If you take the family out at 2 in the morning with the expectation that you will spend the entire night standing in a vast queue snaking around the Mall, you've given this some thought.
You've considered watching the whole spectacle on television, and you've decided that just doesn't cut it. You've wondered what other person you've never met would draw you out here, driving for hours or walking for miles, to be a part of a day in history. You've decided that you need to be here because this is what it means to live in this country, to say that I am part of something larger than my family, and I owe it to my country.
Bill Kavan, Scott Balthazor and Teresa Mallott flew in Thursday night from Arizona for a higher education conference in Bowie. After arriving at their hotel, they decided to head down to the Mall to wait for their few seconds in the Capitol Rotunda. Kavan, 36, ran Ronald Reagan's campaign back in elementary school; he remains a Republican. Balthazor, 32, and Mallott, 42, are Democrats. Their politics had little to do with their decision to forsake sleep on the night before their big presentation at the conference.
"Growing up, you look toward your president," Balthazor said, and he recalled the speech Reagan gave after the explosion of the Challenger space shuttle, and he said: "I don't think we'll ever have a president again who is a leader. We're such a jaded society now."
Together, they recalled 20-year-old images of Reagan and Tip O'Neill, political adversaries who seemed to get along like good neighbors, and these Americans from Arizona, like so many others in this long, long line, wondered where we went off the rails, why people grew so polarized, why we split into Red and Blue, into factions that shout at each other through cable TV proxies, when that's not how we act anywhere else in our lives -- not at work, not at school, not at home.
They came in high heels, in suits, in uniform, in shorts, in T-shirts emblazoned with the peace symbol or the logo of the CIA, in jerseys with the names of a different sort of hero -- Ripken, Jeter, Elway.
Along Seventh Street, at the tail end of a line that would take seven hours to reach the Capitol, someone sang "Yankee Doodle Dandy" and 40 strangers joined in.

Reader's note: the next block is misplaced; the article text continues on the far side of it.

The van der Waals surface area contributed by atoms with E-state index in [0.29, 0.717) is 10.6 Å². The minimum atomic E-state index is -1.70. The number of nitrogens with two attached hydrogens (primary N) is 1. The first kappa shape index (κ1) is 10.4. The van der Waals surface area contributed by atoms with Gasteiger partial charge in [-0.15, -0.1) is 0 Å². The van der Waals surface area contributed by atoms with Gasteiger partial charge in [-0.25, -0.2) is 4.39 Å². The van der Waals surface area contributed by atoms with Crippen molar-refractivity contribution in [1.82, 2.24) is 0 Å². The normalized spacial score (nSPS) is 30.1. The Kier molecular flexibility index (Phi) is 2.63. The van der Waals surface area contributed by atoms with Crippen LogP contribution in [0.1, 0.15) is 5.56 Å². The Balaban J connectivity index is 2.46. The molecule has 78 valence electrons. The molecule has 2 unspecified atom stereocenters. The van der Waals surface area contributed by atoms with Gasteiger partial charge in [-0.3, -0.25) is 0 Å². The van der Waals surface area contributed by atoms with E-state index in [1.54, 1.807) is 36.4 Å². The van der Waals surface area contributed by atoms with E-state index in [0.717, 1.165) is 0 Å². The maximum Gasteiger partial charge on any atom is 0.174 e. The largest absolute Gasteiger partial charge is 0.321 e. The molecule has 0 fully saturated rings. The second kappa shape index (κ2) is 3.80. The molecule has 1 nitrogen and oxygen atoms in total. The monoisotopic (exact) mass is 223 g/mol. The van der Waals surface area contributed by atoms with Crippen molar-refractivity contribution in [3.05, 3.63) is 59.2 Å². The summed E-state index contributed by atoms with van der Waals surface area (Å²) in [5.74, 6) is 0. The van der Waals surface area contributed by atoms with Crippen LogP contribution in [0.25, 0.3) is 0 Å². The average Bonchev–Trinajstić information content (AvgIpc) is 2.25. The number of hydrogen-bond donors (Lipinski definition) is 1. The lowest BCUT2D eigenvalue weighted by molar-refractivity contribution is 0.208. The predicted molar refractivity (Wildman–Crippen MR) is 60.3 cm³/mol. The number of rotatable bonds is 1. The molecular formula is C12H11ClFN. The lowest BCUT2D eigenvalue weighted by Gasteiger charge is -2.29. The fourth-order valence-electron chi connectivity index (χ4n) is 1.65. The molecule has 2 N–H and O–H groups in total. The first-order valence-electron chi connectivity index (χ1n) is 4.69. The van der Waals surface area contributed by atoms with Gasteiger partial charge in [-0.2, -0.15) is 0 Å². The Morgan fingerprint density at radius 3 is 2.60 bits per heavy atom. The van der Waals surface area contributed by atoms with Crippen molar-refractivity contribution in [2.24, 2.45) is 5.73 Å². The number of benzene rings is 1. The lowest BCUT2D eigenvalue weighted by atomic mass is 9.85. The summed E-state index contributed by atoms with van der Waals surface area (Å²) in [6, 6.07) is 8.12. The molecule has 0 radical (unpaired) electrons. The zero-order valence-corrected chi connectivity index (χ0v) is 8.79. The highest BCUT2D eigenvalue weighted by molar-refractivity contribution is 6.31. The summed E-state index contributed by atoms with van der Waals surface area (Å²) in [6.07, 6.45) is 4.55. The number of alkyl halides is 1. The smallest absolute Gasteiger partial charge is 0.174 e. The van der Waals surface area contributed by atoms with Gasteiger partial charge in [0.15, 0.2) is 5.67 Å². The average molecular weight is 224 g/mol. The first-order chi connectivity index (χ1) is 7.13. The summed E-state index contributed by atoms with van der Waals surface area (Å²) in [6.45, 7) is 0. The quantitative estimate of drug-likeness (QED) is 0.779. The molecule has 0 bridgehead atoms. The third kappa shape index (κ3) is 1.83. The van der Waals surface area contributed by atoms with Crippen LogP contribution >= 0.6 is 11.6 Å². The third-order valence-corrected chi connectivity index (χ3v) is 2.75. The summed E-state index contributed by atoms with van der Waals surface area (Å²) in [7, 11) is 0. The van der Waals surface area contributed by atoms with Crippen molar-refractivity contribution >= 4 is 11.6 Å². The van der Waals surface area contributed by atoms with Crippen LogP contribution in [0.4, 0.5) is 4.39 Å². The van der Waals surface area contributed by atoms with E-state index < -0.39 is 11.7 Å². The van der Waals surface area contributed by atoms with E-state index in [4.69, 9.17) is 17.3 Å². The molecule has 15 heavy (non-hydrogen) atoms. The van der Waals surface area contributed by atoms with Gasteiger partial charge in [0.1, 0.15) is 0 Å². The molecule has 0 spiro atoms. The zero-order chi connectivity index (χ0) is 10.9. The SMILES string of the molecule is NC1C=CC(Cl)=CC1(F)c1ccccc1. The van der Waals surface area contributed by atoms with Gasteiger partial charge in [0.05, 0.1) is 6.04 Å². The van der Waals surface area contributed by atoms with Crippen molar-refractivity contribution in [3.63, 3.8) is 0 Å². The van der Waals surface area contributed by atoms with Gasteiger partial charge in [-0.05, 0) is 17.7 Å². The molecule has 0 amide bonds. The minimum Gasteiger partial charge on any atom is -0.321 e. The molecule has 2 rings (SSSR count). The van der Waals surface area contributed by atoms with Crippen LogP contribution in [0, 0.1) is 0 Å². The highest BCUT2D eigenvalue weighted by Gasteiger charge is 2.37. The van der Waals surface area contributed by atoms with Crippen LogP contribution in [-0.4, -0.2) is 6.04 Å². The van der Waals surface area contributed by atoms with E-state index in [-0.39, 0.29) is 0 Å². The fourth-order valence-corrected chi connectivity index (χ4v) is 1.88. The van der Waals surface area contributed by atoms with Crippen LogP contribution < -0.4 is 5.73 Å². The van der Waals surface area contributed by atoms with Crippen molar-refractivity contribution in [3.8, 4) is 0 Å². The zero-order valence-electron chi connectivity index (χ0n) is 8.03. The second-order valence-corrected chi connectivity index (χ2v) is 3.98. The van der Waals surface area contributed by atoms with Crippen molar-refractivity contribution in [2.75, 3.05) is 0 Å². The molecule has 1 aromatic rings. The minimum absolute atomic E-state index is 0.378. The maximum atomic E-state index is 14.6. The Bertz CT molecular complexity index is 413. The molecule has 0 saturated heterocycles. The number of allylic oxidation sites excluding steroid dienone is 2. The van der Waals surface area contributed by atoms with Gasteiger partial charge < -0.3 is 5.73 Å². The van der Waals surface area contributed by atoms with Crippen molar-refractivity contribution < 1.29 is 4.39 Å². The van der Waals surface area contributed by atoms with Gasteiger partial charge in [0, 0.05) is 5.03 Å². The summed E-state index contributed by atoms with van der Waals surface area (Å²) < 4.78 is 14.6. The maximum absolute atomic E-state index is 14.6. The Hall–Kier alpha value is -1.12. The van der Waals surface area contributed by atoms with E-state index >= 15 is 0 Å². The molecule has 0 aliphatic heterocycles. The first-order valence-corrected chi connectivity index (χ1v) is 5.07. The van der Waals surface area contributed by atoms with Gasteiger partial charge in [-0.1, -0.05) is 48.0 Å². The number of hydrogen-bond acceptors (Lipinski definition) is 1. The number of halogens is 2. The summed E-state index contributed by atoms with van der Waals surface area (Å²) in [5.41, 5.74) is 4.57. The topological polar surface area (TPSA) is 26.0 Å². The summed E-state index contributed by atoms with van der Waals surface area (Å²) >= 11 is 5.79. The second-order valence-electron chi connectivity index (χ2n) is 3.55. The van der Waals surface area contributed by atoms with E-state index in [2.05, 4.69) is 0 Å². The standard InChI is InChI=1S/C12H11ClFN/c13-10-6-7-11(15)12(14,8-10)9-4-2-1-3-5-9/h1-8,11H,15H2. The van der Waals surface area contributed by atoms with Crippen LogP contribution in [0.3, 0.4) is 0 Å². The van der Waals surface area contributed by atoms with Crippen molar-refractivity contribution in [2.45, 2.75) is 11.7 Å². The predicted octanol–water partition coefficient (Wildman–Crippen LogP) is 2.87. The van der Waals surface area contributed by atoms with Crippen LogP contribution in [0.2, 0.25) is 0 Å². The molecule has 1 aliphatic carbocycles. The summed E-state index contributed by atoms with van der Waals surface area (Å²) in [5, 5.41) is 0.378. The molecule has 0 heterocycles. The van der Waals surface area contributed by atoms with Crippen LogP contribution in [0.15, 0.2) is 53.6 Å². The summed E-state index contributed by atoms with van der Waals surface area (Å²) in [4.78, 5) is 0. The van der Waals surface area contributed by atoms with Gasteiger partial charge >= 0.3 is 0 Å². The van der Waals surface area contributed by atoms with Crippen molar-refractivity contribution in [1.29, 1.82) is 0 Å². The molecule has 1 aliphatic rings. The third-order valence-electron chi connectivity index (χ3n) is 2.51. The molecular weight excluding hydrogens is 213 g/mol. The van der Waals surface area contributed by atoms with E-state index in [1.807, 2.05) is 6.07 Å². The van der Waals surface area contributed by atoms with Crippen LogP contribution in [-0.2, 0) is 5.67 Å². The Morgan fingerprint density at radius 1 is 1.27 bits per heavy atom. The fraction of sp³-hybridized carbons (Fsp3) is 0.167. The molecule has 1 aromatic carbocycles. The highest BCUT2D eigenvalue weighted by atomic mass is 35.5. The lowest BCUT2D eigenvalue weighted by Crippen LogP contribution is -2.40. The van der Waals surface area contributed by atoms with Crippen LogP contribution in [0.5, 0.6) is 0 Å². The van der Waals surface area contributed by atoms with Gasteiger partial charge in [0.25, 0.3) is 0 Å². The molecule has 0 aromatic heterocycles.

At the front of the queue, under metal railings near the security checkpoint, people had deposited their small children to sleep, seven of them in a row on the matted grass, their parents off somewhere in the snaking line, trusting their offspring to their fellow Americans, in the middle of the night, in the middle of the city, like it was 1942 again, like it was wartime, like we were all in this together.
As night crept toward morning, and the thousands moved closer to the reality that they were too late for a viewing, the crowd grew quiet, and the shuffling sounded like it had at Ground Zero in New York in those weeks after the attack -- a sweet sound of feet moving gently along, voices soft as if trying not to wake a child.
"It's the sounds, the smells, the sights," said John Whealan, a lawyer in the U.S. Patent and Trademark Office in Arlington. "It's like watching a baseball game: Being there and watching on TV are two different things."
Being there, you could see an old woman all in black, her children supporting her by the elbows as she took each pained step.
And you could see Melissa Willett's family from Charles County, and her nieces from North Carolina, all prepared to stand through the night because, as Willett said, "He was the first one we knew that way, on our TVs all the time. It was a safe feeling, like you felt if you ever ran into him, he'd pat you on the back and tell you everything was all right. Like he belonged to us."
Willett, like so many others, felt a bond with Reagan because he was the first president she voted for. And because "we have him frozen in our mind as a strong person. Nancy did this wonderful thing for him and us by keeping him away from the cameras for the last years. Now we'll remember him the way he was, our TV president. There isn't that fading of power."
And all across the Mall, where Americans have demanded equality and celebrated democracy, people waited patiently, demonstrated to each other that in a time of fear and danger, they stand ready to help, even if our government hasn't bothered to ask.